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The Government Wants to Crack Down on Restaurant 'Junk Fees' to Lower Your Dining Tab

Sneaky fees and charges have become increasingly common at restaurants in recent years.
FACT CHECKED BY Justine Goodman

Hidden fees and surcharges have become an abhorred yet increasingly common part of dining out in recent years. In 2023, for example, the National Restaurant Association reported that 13% of fast-food restaurants and 15% of restaurants overall had implemented service surcharges for their guests. Also referred to as "junk fees," these types of charges can often come as a surprise to diners since they're often excluded from the advertised menu prices at restaurants.

Consumers have been sounding off against the restaurant surcharge trend heavily on social media, especially since it's unclear exactly what they're paying for with many of these fees. However, restaurants could soon be required to be more transparent about those extra costs thanks to potential intervention from the federal government.

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Last fall, the Federal Trade Commission (FTC) proposed a new rule that would crack down on the "junk fees" so many consumers have been contending with. While many previous media reports about the proposal have focused on how it will affect ticket sellers, airlines, car rental agencies, and other industries, Nation's Restaurant News recently reported that restaurant fees are also included in the proposed rule.

In the proposal, the FTC mentioned consumer complaints that "restaurants routinely add fees to bills that were not previously disclosed, using various names (e.g., 'service fee,' 'hospitality fee,' 'kitchen fee,' 'equity fee,' 'economic impact fee,' 'temporary inflation fee') that do not clearly or conspicuously identify their nature or purpose." The proposal also called out food delivery apps charging fees "that are not reflected in advertised food prices."

Diners paying restaurant bill

The FTC estimated that surcharges at restaurants and in other industries cost consumers tens of billions of dollars per year in unanticipated costs.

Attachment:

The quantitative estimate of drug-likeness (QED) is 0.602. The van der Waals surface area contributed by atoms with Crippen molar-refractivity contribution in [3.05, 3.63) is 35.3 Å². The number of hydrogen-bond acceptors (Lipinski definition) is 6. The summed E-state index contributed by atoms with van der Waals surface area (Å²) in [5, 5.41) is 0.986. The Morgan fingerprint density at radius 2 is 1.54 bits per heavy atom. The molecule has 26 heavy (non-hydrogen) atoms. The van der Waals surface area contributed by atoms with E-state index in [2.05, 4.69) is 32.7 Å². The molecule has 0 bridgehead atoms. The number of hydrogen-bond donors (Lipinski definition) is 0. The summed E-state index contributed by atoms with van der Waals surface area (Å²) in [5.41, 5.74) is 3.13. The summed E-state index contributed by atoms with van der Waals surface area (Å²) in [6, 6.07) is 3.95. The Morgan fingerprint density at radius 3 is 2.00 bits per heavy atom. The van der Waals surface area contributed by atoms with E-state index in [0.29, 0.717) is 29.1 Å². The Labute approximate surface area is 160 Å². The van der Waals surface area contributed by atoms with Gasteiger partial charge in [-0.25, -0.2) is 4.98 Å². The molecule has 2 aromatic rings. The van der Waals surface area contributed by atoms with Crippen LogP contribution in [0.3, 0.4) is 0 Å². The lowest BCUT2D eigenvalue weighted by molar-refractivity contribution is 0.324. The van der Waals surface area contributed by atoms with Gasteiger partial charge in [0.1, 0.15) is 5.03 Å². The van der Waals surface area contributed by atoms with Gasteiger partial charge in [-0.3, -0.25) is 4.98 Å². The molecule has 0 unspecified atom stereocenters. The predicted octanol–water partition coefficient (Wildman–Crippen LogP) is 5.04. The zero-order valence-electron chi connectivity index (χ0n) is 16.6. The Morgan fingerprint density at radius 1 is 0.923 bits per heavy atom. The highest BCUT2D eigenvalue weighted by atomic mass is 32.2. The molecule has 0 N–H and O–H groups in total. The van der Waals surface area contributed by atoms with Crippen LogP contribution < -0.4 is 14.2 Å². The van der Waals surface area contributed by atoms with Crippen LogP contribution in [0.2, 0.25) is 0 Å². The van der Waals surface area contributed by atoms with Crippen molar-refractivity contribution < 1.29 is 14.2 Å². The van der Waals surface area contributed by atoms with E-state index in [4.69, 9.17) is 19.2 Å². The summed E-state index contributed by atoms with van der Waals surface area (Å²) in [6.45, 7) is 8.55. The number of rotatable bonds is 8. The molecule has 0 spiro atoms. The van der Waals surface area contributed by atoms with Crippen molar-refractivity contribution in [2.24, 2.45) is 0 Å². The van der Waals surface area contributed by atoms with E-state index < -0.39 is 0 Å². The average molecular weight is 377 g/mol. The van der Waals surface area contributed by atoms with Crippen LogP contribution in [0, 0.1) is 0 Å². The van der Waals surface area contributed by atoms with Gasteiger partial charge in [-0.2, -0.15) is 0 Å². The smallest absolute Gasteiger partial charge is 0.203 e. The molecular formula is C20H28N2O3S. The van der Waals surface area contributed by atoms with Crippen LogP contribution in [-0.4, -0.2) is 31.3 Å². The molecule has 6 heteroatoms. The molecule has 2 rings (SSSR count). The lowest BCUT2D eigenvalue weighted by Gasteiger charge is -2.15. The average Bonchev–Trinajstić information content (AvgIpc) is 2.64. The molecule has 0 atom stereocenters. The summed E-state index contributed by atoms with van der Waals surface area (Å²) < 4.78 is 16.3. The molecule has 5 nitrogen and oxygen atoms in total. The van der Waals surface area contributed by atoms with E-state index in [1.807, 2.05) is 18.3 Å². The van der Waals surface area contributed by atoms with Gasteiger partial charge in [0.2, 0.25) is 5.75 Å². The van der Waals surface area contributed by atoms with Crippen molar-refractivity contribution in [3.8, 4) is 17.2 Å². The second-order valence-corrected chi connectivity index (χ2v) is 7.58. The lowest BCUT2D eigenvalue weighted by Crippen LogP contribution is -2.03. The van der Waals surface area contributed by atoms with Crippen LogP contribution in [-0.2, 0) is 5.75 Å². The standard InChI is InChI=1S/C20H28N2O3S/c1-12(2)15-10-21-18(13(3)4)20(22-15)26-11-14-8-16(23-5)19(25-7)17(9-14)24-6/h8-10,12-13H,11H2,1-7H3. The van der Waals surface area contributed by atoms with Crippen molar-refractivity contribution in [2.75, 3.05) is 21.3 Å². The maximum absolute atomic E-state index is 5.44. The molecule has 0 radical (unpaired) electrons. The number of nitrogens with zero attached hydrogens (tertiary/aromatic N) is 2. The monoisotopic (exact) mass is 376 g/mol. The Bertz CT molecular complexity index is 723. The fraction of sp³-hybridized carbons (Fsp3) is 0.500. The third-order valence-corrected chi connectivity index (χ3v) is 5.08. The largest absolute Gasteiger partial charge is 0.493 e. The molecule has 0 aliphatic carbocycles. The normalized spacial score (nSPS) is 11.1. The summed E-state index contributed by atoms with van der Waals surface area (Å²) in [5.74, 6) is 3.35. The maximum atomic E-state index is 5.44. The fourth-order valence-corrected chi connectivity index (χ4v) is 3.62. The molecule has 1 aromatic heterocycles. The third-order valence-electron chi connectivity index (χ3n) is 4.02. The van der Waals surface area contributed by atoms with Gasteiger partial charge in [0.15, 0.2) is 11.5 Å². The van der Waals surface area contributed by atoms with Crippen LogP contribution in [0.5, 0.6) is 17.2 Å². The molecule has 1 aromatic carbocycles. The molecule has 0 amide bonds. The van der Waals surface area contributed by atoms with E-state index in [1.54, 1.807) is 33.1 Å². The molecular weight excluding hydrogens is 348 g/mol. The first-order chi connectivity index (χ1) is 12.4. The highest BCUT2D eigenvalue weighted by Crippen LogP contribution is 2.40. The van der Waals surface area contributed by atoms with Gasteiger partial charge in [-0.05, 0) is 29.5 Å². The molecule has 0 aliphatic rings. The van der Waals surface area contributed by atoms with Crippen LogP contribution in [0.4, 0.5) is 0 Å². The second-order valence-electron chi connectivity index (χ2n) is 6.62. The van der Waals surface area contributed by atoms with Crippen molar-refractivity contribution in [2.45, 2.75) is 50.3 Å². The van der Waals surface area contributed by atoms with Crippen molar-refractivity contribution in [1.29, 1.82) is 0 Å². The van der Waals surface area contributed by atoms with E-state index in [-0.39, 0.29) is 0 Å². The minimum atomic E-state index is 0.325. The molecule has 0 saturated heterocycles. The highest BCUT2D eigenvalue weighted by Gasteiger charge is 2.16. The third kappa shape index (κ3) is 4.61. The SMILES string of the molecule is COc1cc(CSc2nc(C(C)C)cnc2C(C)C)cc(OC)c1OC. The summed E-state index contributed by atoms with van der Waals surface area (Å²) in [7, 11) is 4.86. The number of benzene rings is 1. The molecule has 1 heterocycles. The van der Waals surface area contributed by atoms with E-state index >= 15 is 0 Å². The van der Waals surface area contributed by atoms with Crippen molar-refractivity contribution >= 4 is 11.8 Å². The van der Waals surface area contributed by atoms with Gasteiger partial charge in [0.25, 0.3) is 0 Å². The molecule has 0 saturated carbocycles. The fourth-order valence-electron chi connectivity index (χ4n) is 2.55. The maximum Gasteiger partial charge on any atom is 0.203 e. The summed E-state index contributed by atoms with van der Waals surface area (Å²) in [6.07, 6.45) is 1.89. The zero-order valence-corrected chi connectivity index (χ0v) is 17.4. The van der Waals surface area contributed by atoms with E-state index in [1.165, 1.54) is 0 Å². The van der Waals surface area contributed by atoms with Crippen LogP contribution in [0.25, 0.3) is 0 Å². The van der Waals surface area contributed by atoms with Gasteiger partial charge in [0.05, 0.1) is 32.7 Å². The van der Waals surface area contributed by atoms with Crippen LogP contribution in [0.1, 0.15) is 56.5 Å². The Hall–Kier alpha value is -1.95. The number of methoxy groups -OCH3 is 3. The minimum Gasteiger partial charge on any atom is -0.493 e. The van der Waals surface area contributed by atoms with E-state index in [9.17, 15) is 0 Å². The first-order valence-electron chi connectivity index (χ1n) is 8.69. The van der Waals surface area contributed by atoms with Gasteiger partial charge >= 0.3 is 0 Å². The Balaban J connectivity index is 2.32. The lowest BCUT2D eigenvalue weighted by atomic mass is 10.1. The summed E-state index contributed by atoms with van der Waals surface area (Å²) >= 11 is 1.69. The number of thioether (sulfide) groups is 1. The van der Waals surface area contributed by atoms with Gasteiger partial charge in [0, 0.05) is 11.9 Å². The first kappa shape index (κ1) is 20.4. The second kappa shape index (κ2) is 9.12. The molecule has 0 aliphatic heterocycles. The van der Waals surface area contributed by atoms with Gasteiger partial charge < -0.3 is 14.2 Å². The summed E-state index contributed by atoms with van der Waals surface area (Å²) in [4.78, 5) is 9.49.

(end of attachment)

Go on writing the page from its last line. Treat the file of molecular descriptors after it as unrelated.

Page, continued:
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"By hiding the total price, these junk fees make it harder for consumers to shop for the best product or service and punish businesses who are honest upfront. The FTC's proposed rule to ban junk fees will save people money and time, and make our markets more fair and competitive," FTC Chair Lina M. Khan said in a statement in October 2023.

While the proposed FTC rule wouldn't eliminate the surcharges, it would require restaurants to be clear and upfront about any extra fees right off the bat. Businesses would have to include all mandatory fees in the advertised prices for their products so consumers aren't deceived about the actual cost. The rule would also require businesses to state the purpose and amount of the fees upfront to mitigate confusion.

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It's not clear when, if ever, the FTC rule may be enacted since the agency only recently stopped accepting comments on the proposal from consumers on Feb. 7. The U.S. Chamber of Commerce has also warned the FTC about potential legal challenges to the rule, Bloomberg reported.

So, consumers may still have to contend with these unpopular hidden fees for now, but they can keep their fingers crossed that the FTC will eventually be able to make its proposed rule official. This all comes just days after President Biden's State of the Union address, in which he directly called out "shrinkflation," whereby various food products and household staples subtly get smaller while prices stay the same. Customers have noticed this happening at restaurants, too, with McDonald's most recently called out by customers who claim the Filet-O'-Fish has been shrinking.

Zoe Strozewski
Zoe Strozewski is a News Writer for Eat This, Not That! A Chicago native who now lives in New Jersey, she graduated from Kean University in 2020 with a bachelor’s degree in journalism. Read more about Zoe